Self-Driving Cars Coming Quickly Says New Report, but Be Prepared to Pay | Edmunds

Self-Driving Cars Coming Quickly Says New Report, but Be Prepared to Pay

DEROIT — Drivers, soon you may not need to start your engines — or flick the turn signal stalk, hit the brakes or even turn the steering wheel.

Cars with self-driving features are already here and their numbers are growing. Fully automated vehicles are expected to start hitting showrooms around 2025.

While that timeline isn't surprising — automakers and vehicle safety regulators have been on the self-driving car bandwagon for several years now — a new study by Boston Consulting Group suggests that consumers will adopt so-called autonomous vehicles at a pretty rapid pace.

That means big changes in the way we drive, and in what we pay for our cars and trucks.

By 2035, about 25 percent of all new vehicles will have at least some self-driving features, the global consulting group said in a report previewed for the media this week. 

That's 30 million cars and trucks.

Most of them, about 18 million, will be partially autonomous — able, for instance, to drive themselves in highway traffic but needing a human in control to get to and from the highway. But 12 million will be fully capable of self-driving in all conditions.

Those features — which could help reduce accidents and lower insurance rates — will come with a cost, however.

The analysts, who based their report on extensive interviews with vehicle and equipment manufacturers around the world, said the typical vehicle with partial self-driving features, such as highway following, braking and lane-keeping, might cost $4,000 more on average than a similar car or truck without those features.

A fully autonomous car is likely to hit the market with a price premium of at least $10,000, the report says.

Part of the study included a survey of 1,500 U.S. consumers and showed that almost half of North American consumers intending to buy a new car in the next decade say they want at least a few key self-driving features on a future vehicle.

Only about 20 percent, though, said they'd be willing to pay more than $5,000 to get them. That indicates that the initial crop of autonomous features will be bundled into luxury and exotic cars — market segments in which price really isn't much of an issue.

Costs could come down at a rate of up to 10 percent a year for the first few years, though, thanks to manufacturing efficiencies and increasing volumes. That ultimately will make self-driving cars affordable in the mass market, the study says.

Consumers in Western Europe and Japan are likely to be the fastest adopters of automated driving features, and China is likely to be the biggest market, accounting for as much as 30 percent of global sales by 2035.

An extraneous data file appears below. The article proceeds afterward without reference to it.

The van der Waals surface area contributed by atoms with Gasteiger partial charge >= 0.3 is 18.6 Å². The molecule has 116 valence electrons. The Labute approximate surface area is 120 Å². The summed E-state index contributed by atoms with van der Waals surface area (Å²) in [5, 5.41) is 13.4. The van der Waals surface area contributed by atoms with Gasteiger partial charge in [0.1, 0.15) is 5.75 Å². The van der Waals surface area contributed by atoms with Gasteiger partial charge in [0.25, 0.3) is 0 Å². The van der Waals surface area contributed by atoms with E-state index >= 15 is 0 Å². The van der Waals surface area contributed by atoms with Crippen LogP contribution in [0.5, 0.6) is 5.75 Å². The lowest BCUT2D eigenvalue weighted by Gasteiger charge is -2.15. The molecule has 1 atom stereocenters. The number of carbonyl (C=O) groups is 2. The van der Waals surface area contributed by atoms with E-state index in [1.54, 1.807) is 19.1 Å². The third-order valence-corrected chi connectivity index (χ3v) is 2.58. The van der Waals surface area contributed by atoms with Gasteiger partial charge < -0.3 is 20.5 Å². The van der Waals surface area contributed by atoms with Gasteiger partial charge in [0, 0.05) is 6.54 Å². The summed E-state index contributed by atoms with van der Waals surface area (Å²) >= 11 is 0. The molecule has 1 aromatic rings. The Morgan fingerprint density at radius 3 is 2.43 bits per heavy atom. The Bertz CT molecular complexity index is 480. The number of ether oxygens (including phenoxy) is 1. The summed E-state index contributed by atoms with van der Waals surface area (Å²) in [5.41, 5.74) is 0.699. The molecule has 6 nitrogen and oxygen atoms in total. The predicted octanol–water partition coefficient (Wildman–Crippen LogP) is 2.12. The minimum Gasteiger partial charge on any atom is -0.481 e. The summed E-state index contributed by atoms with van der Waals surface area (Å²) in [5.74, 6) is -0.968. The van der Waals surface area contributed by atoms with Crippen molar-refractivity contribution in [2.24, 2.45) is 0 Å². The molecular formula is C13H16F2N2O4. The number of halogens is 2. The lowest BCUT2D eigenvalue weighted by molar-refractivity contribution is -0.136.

Drivers in the U.S. will account for about 13 percent of the market in 2035. That's 4 million cars and trucks with self-driving features; 2.3 million partially autonomous and 1.7 million fully.

While the technologies are already here with features such as active cruise control, land-keeping assist and rear-collision mitigation and avoidance systems, mass adoption won't happen overnight. That will require new government rules, insurance industry cooperation and development of systems that can assure that autonomous vehicles' computerized control systems are insulated from cyber attack, says Xavier Mosquet, head of Boston Consulting's North American automotive practice and director of the group's Detroit office.

But all those things will happen and the momentum is building, he said.

Upcoming developments in self-driving vehicles include:

Mercedes-Benz, which already sells a car that can pilot itself on a freeway but requires the driver to keep a hand on the wheel, plans to drop the hand-on requirement in 2016;

General Motors has said it will offer a feature called "super cruise" on a 2016 Cadillac sedan that will enable the car to stay in its lane, and brake and accelerate as necessary to keep up with highway traffic;

Volkswagen has announced plan for a fully automated urban driving system in the 2016-'17 time frame.

Collision avoidance systems developer Mobileye has announced plans for the 2016 launch, with two carmaker partners, of a system that will permit hands-free driving both at highway speeds and in congested traffic.

Nissan has said it will have a fully autonomous car ready for market by 2020 and plans several interim steps including self-parking cars and automated traffic jam negotiation and lane-changing systems by 2018.

"We are witnessing a decades-old dream come true," says Mosquet.

Edmunds says: Partial or full, pricey or not, anyway you look at it self-driving features are speeding their way to market; oh what relief they promise to slaves of the long commute.

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